ERPA, the European rural poultry association to defend rural poultry producers


Rural poultry production is important in volume and has a large social role; it was therefore essential to have a specific organization to represent the producers involved in it and to develop communication between states. The ERPA association was created in May 2007 to:

  • Defend, support and develop the production of rural poultry in the European Union.
  • Defend the extensive and family methods of rearing, including free range poultry rearing.
  • Represent its members to European professional and public bodies, in particular to the European Commission.
  • Inform its members, co-ordinate their actions and adopt common positions.
  • Implement any action to encourage the production and sale of rural poultry and take into account their specific characteristics in European regulations in agricultural, economic and health, and the CAP.

Who currently constitute ERPA?
The ERPA association is made up of members such as organisations representing producers of rural poultry; associate members as selectors of breeds intended for the production of rural poultry. ERPA is an independent association and is financed by member subscriptions. It includes organisations from many member States in Europe.

Rural poultry in Europe: a local production with a strong social role
A significant level of production with a strong social role by “rural poultry” is meant here, including any poultry production system that ensures the continuation of a family activity that forms part of traditional smallholding agriculture. Rural poultry is highly diverse in nature and varies according to the country:

  • Family poultry.
  • Young stock sold alive directly or at markets.
  • Poultry sold with national quality certification, under PGI or PDO, or reared organically.
  • Free range poultry produced by organised outlets, etc.

All of these types of rural poultry are reared extensively in accordance with animal welfare and are from coloured rustic breeds with slow rates of growth. They concern two distinct sectors of production: poultry for meat and eggs. These forms of production involve a significant number of different stakeholders: breeders, hatchers, and suppliers of young birds; farmers, retailers and distributors.
Rural poultry farmers may be organised in groups or remain independent, but they have the common characteristic of obtaining their chicks from breeders offering rustic breeds that are specifically suited to this type of rearing.
There are no comprehensive data available on the economic importance of rural poultry but it has a significant volume. Example:

  • In Italy: 50 million coloured chicks – 15% of national consumption – 6,500 people involved.
  • In France: 160 million coloured chicks of which 120 million are Label Rouge traditional free-range poultry under 31 PGI – 7,000 farmers. Label Rouge chickens represent 1/3 of the purchases by French households.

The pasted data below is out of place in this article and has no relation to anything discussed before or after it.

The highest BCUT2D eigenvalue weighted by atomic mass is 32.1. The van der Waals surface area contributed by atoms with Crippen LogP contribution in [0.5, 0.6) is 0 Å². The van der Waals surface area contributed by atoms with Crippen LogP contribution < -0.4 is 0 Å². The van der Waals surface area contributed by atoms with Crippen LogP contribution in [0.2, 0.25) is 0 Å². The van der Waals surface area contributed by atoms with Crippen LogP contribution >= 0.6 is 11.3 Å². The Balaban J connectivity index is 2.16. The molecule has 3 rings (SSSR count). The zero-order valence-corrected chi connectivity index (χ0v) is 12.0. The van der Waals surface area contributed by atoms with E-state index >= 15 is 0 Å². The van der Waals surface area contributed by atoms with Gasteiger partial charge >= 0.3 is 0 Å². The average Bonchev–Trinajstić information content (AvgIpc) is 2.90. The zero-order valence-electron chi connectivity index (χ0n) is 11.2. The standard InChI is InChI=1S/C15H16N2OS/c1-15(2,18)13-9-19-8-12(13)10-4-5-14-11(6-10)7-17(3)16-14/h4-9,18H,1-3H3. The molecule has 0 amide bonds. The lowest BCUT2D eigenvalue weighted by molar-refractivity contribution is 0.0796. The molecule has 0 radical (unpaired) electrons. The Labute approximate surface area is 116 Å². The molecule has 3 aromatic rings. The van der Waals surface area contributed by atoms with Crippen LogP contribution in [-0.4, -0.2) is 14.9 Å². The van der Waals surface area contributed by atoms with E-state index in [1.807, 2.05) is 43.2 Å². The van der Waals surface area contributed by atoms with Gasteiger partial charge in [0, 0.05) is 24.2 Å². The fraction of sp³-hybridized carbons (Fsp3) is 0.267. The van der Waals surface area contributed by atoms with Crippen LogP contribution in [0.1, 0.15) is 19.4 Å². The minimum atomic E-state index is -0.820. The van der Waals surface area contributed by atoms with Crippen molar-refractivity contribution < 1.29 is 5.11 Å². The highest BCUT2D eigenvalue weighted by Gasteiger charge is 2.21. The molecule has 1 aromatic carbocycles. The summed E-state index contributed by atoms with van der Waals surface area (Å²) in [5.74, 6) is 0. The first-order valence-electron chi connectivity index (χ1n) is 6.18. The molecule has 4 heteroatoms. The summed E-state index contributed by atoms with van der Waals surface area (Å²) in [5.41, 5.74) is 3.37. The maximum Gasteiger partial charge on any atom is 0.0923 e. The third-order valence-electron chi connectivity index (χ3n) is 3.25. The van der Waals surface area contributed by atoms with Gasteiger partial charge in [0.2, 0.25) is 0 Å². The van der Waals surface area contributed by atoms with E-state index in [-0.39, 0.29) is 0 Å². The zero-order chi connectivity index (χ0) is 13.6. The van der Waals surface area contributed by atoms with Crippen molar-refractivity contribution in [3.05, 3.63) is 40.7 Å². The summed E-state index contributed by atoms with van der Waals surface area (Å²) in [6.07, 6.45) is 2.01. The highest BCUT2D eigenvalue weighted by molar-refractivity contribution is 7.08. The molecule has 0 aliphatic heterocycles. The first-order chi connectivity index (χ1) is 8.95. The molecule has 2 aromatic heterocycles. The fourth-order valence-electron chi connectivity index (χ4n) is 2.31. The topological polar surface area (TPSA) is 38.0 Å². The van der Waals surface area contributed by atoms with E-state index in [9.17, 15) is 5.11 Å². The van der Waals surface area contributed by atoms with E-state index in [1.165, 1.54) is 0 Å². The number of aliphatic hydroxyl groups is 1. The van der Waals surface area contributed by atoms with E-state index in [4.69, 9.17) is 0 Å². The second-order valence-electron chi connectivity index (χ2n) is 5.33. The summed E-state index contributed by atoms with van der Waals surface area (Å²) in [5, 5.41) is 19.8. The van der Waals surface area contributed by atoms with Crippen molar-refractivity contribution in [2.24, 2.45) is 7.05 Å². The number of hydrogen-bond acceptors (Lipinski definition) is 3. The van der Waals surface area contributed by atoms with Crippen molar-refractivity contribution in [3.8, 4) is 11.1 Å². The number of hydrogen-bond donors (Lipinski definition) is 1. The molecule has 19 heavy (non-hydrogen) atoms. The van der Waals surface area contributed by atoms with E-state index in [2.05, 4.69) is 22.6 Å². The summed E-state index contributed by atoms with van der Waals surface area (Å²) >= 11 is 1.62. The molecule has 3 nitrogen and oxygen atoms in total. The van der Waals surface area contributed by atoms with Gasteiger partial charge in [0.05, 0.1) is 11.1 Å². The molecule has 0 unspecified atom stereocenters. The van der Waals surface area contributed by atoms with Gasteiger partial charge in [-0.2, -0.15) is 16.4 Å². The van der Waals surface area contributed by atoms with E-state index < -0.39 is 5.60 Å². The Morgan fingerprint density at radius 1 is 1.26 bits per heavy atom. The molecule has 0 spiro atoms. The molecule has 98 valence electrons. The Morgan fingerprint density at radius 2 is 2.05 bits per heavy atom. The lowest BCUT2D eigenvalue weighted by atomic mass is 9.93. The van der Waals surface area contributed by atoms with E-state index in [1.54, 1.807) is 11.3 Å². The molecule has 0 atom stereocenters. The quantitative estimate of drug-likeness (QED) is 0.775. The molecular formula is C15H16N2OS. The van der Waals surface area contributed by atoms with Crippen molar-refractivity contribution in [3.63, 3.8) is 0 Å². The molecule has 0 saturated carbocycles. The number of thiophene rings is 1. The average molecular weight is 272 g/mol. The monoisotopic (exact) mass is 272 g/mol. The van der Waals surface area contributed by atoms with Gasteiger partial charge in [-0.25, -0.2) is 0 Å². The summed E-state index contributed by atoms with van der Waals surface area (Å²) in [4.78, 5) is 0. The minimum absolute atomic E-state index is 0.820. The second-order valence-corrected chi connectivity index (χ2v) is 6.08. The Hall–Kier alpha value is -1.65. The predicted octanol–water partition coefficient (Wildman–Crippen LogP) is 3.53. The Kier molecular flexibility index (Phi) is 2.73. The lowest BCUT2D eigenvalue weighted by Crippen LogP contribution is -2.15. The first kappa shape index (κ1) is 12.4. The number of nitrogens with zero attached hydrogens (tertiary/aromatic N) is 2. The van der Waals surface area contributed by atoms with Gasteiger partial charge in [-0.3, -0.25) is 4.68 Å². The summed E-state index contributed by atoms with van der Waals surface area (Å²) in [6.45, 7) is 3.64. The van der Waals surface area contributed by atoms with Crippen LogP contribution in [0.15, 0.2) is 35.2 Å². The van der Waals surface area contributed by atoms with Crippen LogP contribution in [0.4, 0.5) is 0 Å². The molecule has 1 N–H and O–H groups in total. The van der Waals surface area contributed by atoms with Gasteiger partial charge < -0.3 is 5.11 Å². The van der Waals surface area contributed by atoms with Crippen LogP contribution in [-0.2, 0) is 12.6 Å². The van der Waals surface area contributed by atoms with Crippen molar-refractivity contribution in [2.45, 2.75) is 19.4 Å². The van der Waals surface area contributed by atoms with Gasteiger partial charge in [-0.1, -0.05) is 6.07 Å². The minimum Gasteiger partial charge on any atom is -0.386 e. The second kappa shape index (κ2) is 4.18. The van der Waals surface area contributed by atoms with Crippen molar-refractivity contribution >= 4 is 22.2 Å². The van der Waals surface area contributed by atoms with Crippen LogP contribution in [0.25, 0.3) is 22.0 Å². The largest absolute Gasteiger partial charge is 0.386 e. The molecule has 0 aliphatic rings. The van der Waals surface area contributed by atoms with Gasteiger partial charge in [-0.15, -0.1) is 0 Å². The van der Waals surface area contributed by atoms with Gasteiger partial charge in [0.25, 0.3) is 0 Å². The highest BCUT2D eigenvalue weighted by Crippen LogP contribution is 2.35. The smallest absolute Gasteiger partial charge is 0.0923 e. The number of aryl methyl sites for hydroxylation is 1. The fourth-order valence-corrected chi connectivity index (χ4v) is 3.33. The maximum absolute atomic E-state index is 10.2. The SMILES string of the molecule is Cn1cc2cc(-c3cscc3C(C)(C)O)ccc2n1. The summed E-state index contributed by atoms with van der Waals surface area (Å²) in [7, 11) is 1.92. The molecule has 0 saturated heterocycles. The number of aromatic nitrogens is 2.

• In Spain: 24 million coloured chicks for a level of rural poultry production of 46 to 48,000 T.

Rural poultry and biodiversity
The rural poultry reared for meat are issued from colored rustic breeds, different from those used for broilers. They come from pedigree selection of old local breeds, with criteria which are: slow growth, hardiness, adaptation to outdoors rearing, quality of the meat.
Rural free-range laying hens are also issues of race that are characterized by their ability to live outside and by their hardiness.
These strains are available from European breeders that are associated members of ERPA.

The values defended by ERPA

  • The preservation of existing traditional forms of production because of their important social function (markets, links between town and country, the maintenance of rural society, etc.).
  • The encouragement of rearing methods that respect animal welfare and the environment.
  • The encouragement of sustainable agriculture and the maintenance of small-scale farming through these complementary activities.
  • The contribution made to the sustainable development of rural areas, in particular disadvantaged ones in which traditional farming is significantly present.
  • The preservation of local agriculture and local sales, since these local activities are a positive force in favour of the environment and rural development.
  • The maintenance and development of genetic biodiversity through encouraging the selection of rustic breeds based on the diversity of local breeds.
  • The provision of a range of high quality, varied and guaranteed products in terms of taste and health.
  • The provision of suitable health protection for these forms of production in the face of the possible risks of epizootic diseases.

Some projects of ERPA

  • To undertake a study to identify the units of production of rural poultry in the various member States.
  • To develop a professional network between economic stakeholders and the collective organisations involved in the production of rural poultry in the various Member States.
  • To establish a comparison of national regulations and specific standards relating to this type of production.
  • To carry out actions to encourage the maintenance and development of selection of appropriate rustic breeds (research, support given to breeders, etc.).
  • To draft proposals for alternative biosecurity measures that are suited to these types of production and that might become a reference at European level.
  • To communicate with institutional and professional organisations and the general public to gain recognition for the production of rural poultry, its specific characteristics and its importance in Europe.

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